Ian came to us looking to understand more about our work, and find inspiration to start his own business!
Ian Solomon-Kawall is an artist, inspirational leader and consultant. His work ranges from running award-winning garden projects in South London, including May Project Gardens, to leading positive social change through his partnerships with companies like LUSH.
He has dyslexia and dyspraxia: “The main things [I find challenging] are memory, processing information and communication. With communication, I sometimes struggle expressing my ideas.
“I see and feel things before they happen and trying to communicate this to others can be difficult. I was diagnosed recently so not understanding why was a challenge for a while too.”
Why Ian came to us:
Ian initially came to Exceptional Individuals to gain some expert advice, speaking to our founder, Matt, about the challenges of starting a business with dyslexia.
He was looking for advice and inspiration from people running their own business around neurodiversity, hoping to find the synergy between similar organisations.
What Did We Do?
Exceptional Individuals helped Ian gain personal support with his dyslexia, guiding him through the Access to Work process. We also provided Ian with training and helped him to build a number of positive skills to help him with his vision.
“It was really important to be around people that run organisations, and Matt was doing it with dyslexia. I was looking for advice and inspiration for people running their own business, and I found it!”
Ian combines his love for music and love for nature; grounded in a deep respect for nature. One of his projects is the community-led food growing space May Project Gardens, which he designed using permaculture principles.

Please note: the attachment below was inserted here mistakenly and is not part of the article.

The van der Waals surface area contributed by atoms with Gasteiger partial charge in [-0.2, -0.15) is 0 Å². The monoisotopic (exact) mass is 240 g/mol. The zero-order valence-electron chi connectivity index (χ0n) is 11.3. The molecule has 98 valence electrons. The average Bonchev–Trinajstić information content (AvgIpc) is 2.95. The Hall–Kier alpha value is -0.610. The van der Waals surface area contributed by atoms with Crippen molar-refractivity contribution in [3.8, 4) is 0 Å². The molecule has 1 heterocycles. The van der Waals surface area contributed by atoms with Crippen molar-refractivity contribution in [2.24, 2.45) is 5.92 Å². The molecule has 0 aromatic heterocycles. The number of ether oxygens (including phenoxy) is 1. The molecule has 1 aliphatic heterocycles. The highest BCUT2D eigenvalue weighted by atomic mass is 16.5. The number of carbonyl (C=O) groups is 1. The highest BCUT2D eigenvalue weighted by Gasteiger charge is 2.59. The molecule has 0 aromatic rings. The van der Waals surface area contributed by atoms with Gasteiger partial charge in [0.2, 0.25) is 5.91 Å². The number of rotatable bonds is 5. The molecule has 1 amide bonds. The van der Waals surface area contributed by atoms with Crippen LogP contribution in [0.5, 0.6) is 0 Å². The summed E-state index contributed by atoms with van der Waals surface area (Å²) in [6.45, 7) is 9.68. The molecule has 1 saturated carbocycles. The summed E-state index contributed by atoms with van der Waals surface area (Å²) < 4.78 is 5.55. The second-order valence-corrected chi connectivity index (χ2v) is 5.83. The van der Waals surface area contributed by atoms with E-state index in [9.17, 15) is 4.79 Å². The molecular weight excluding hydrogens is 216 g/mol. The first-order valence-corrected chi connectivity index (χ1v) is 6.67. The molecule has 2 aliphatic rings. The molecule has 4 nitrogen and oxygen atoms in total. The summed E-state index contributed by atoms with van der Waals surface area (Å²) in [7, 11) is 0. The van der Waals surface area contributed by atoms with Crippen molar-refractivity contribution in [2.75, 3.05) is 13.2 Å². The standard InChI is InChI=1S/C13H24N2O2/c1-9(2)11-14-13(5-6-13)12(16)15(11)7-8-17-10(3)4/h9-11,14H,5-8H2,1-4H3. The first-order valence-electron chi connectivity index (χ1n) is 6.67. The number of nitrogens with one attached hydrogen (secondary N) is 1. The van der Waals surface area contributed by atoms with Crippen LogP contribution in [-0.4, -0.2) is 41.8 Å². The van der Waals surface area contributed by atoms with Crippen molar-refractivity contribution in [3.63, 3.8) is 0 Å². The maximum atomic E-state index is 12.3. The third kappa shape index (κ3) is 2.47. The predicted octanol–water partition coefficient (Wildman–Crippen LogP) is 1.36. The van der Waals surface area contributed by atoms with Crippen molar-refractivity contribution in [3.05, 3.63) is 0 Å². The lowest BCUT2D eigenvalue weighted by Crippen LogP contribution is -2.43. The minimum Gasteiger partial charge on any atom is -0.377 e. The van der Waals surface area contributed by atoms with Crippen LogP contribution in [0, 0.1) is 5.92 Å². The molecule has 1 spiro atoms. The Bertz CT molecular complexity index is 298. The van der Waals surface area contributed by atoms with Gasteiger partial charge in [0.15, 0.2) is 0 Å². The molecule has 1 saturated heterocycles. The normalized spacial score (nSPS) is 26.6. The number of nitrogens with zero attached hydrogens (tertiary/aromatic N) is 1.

He also mentors young people, nurturing their ideas and fuelling passions through music and the environment, in a 6-month leadership programme titled ‘Hip Hop Gardens.’
What Ian said:
"I found out about Exceptional Individuals when I first got my diagnosis. I was interested in the advocacy work that Matt did and was really impressed that there was an organisation out there that saw all the positives."
What happened next:
Ian Solomon-Kawall is looking to continue his garden projects, including Hip Hop Gardens, targeting young people from different social backgrounds. He is aiming for five May Gardens sites globally to test his methodology, including new sites in Kent, Athens and places in Africa.
He is also looking to continue his festival, Come We Grow, which acts as a platform for people on the margins through exercise, astrology and dance.
He is also continuing his partnership with LUSH to improve sustainability and diversity in their stores, including his original radical workshop Power, Privilege and Biodiversity.
He thinks companies can explore the links between neurodiversity and biodiversity more, and help to unleash peoples’ creative and productive potential by making them feel more at home at work.